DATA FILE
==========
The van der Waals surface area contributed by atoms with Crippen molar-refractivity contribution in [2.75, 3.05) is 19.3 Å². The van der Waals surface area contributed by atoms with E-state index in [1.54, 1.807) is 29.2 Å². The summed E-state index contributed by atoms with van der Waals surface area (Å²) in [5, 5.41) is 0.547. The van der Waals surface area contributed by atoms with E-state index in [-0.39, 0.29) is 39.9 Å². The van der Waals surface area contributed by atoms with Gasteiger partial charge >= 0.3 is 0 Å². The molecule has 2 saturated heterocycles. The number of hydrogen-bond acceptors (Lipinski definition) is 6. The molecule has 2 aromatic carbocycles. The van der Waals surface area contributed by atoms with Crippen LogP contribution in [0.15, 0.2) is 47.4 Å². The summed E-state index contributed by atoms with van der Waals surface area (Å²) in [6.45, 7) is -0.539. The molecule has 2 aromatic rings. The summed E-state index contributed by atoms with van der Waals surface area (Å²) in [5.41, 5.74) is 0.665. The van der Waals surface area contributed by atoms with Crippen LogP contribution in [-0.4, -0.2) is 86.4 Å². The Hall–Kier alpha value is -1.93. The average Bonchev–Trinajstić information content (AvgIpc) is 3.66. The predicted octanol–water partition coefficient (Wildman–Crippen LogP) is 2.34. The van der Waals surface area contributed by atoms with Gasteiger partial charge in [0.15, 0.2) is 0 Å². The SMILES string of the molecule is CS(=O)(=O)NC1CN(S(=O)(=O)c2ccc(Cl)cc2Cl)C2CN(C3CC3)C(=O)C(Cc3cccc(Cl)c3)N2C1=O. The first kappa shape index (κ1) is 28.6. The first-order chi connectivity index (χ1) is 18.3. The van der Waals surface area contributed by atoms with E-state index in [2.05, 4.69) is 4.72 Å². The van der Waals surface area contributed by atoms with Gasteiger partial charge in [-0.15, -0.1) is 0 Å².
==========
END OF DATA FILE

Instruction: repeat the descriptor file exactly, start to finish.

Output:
The van der Waals surface area contributed by atoms with Crippen molar-refractivity contribution in [2.75, 3.05) is 19.3 Å². The van der Waals surface area contributed by atoms with E-state index in [1.54, 1.807) is 29.2 Å². The summed E-state index contributed by atoms with van der Waals surface area (Å²) in [5, 5.41) is 0.547. The van der Waals surface area contributed by atoms with E-state index in [-0.39, 0.29) is 39.9 Å². The van der Waals surface area contributed by atoms with Gasteiger partial charge >= 0.3 is 0 Å². The molecule has 2 saturated heterocycles. The number of hydrogen-bond acceptors (Lipinski definition) is 6. The molecule has 2 aromatic carbocycles. The van der Waals surface area contributed by atoms with Crippen LogP contribution in [0.15, 0.2) is 47.4 Å². The summed E-state index contributed by atoms with van der Waals surface area (Å²) in [6.45, 7) is -0.539. The molecule has 2 aromatic rings. The summed E-state index contributed by atoms with van der Waals surface area (Å²) in [5.41, 5.74) is 0.665. The van der Waals surface area contributed by atoms with Crippen LogP contribution in [-0.4, -0.2) is 86.4 Å². The Hall–Kier alpha value is -1.93. The average Bonchev–Trinajstić information content (AvgIpc) is 3.66. The predicted octanol–water partition coefficient (Wildman–Crippen LogP) is 2.34. The van der Waals surface area contributed by atoms with Gasteiger partial charge in [0.15, 0.2) is 0 Å². The SMILES string of the molecule is CS(=O)(=O)NC1CN(S(=O)(=O)c2ccc(Cl)cc2Cl)C2CN(C3CC3)C(=O)C(Cc3cccc(Cl)c3)N2C1=O. The first kappa shape index (κ1) is 28.6. The first-order chi connectivity index (χ1) is 18.3. The van der Waals surface area contributed by atoms with E-state index in [2.05, 4.69) is 4.72 Å². The van der Waals surface area contributed by atoms with Gasteiger partial charge in [-0.15, -0.1) is 0 Å².